Commonly used pigments in polymers include titanium dioxide and carbon black. Typically color compounds incorporate more than one pigment which adds to the complexity. Experimental findings from the various compounding methods on mechanical properties, surface, heat/hydro aging and color appearance are presented. This paper also compares and reveals some superior pro
Lower-Cost, Ligther and Greener Polypropylene-Based Biocomposites for Industrial Applications
MIHAELA MIHAI, May 2015
This paper discloses the viability of the formulation, processing, and performance of advanced biocomposites and bioblends based on polypropylene (PP) designed for industrial manufacturing. The PP was compounded with three different types of cellulosic fibers, in a bioblends with polylactide (PLA) as bio-sourced polymer, and in PP/PLA/cellulosic biocomposites. These biomaterials were characterized in terms of morphology, mechanical and thermal properties. Tensile strength, tensile modulus, and the heat deflection temperature of the bioblends and the biocomposites presented at least equivalent values comparing with virgin PP and with PP current industrial grades. The extruded biocomposites, foamed in injection molding process, presented similar properties as the unfoamed and reference counterparts while being up to 25 wt.% lighter, up to 50% less expensive, and up to 50% greener.
Importance of Processing and Fiber Orientation for Realistic Performance Prediction with Fiber Reinforced Thermoplastics
Recep Yaldiz, Angel Yanev, Dave Brands, May 2015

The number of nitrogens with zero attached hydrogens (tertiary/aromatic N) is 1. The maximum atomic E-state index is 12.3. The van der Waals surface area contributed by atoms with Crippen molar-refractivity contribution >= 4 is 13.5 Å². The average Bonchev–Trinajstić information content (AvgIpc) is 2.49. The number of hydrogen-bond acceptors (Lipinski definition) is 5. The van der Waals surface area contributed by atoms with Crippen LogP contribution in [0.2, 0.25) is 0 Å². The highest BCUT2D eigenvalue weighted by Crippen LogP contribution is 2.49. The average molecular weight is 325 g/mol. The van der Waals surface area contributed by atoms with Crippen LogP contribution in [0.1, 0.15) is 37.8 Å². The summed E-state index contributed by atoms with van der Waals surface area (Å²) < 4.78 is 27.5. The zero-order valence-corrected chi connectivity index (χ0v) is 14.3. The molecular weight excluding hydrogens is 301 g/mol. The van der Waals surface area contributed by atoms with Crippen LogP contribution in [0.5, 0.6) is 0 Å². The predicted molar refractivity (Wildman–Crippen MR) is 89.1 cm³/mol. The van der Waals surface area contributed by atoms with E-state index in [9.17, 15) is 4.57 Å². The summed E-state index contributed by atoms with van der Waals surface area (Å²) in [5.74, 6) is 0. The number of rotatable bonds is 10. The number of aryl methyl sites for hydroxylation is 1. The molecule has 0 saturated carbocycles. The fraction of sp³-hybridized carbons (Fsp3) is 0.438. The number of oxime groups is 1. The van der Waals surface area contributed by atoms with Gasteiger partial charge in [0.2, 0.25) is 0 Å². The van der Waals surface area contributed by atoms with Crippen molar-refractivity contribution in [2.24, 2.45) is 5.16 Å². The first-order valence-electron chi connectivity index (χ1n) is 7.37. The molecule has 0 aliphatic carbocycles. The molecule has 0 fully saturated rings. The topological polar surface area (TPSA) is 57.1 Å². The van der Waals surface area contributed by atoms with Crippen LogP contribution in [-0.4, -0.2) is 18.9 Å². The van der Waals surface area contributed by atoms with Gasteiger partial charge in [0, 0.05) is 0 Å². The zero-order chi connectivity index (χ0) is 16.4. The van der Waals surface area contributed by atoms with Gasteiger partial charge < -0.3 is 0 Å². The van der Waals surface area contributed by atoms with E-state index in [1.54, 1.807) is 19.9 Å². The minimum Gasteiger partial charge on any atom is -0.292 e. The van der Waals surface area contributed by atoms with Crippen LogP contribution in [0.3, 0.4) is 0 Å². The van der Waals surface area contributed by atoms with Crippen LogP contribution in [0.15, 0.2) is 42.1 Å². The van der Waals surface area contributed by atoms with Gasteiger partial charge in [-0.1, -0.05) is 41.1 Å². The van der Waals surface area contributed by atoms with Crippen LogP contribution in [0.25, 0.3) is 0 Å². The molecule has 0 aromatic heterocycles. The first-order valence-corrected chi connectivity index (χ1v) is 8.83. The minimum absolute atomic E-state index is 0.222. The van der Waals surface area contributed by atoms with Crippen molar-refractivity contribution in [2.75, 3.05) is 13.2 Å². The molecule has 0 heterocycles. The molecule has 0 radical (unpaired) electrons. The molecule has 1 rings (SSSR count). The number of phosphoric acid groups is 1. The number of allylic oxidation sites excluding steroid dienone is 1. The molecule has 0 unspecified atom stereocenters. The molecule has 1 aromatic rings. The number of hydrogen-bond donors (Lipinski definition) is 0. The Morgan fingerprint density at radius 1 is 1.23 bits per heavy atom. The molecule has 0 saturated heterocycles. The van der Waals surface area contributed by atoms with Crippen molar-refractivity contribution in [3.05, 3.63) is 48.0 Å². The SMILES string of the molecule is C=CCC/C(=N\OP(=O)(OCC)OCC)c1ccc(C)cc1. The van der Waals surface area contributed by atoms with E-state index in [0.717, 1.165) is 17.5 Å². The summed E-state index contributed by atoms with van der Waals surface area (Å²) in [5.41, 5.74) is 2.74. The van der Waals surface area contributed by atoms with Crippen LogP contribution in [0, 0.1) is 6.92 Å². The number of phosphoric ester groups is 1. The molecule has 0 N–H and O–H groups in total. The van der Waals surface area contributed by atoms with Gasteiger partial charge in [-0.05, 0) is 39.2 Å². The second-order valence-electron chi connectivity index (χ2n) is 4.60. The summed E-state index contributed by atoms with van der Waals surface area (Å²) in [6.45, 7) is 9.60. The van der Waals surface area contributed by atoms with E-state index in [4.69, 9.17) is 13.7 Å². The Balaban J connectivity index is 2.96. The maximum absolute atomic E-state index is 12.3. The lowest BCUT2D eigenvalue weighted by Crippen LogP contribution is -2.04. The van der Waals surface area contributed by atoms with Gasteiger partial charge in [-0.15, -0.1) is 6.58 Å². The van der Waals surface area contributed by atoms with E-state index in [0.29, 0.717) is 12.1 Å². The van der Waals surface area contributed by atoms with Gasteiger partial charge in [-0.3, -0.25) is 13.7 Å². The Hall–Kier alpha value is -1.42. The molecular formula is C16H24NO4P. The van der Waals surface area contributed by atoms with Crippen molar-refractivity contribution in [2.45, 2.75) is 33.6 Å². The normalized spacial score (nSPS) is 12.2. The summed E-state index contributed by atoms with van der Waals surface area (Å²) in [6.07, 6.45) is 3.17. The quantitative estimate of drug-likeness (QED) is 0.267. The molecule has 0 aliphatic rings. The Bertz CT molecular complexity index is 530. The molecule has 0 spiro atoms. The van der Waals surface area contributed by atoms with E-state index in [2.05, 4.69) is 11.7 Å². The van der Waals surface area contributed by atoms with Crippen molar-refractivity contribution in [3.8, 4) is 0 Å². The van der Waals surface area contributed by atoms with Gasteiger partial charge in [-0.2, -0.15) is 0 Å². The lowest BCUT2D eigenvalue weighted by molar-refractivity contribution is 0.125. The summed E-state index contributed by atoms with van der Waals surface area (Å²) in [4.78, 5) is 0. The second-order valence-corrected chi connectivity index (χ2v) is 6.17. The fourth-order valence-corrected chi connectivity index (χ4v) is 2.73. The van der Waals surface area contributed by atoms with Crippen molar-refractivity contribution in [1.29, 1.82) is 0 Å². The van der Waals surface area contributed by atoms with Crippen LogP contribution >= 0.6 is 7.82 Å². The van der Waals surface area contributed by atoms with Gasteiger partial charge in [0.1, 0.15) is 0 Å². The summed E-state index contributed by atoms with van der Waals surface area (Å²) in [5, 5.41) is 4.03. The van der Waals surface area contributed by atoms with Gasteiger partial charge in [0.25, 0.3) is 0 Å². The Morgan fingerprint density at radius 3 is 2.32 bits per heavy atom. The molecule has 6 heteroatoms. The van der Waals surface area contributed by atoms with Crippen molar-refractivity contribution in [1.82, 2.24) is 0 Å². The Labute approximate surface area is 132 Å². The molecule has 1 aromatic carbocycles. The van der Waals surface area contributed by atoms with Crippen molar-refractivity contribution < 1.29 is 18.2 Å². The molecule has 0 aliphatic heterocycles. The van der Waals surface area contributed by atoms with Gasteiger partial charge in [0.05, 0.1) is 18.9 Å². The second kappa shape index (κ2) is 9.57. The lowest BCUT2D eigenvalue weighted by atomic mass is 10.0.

Current industrial state of the art for predictive engineering of fiber reinforced thermoplastic materials relies on isotropic material modeling. This approach gives inaccurate predictions, where orientation and length of fibers play a critical role. An innovative approach is developed in the last years with consideration of the anisotropic behavior of the material. Mechanical material modeling, which is considering correct processing and fiber orientation, can significantly improve the accuracy of mechanical predictions.

The authors follow the innovative approach of combining the processing conditions of the fiber reinforced materials with obtained fiber length and orientation in the end applications. Influence of the processing conditions and fiber orientation on mechanical properties will be elaborated. Differences between the current isotropic and innovative approaches will be displayed in chosen show case applications.
Ultrasonic Inspection of Artificially-Defected GFRP
Kohta Tsubaki, Yoshimiti FUJII, Hiroyuki Nishimura, May 2015
In this investigation, we tried to evaluate how much size of the micro-defects can be detected and analyzed by using the ultrasonic inspection method and the ultrasonic microscope. Additionally, we also investigated the relationship between the detection sensitivity and the ultrasonic frequency, because the detection sensitivity of ultrasonic inspection method generally depends on ultrasonic frequency. As results, it was found that the 5 MHz transducer was suitable for the detection of larger artificial defects as compared with 1 MHz transducer. In addition, it was indicated that the detection sensitivity was improved by using the high-frequency transducer, and was also independent from the depth position of artificial defects.
Polystyrene-c-Poly (Ethylene-co-Butylene)-c-Polystyrene/Zinc Oxide Block Copolymer Nanocomposites: Rheological and Dielectric Properties
Emna Helal, Nicole R. Demarquette, Eric David, Michel Fr‚chette, May 2015
In this paper, nanocomposites of polystyrene-b-poly (ethylene-co-butylene)-b-polystyrene (SEBS) filled with different Zinc Oxide (ZnO) nanoparticles loadings are studied. An homogeneous distribution of the nanoparticles within the polymer matrix was achieved and confirmed by Scanning Electron Microscopy (SEM). Although individually dispersed nanoparticles were not observed, the average size of agglomerates was limited to the nanoscale and only few micrometric agglomerates were formed. The rheological and dielectric properties were evaluated as well and correlated to the morphology. In particular, an increase of the storage modulus G? was achieved at low frequencies while a progressive decrease of the breakdown strength was observed with increasing nanofillers concentration.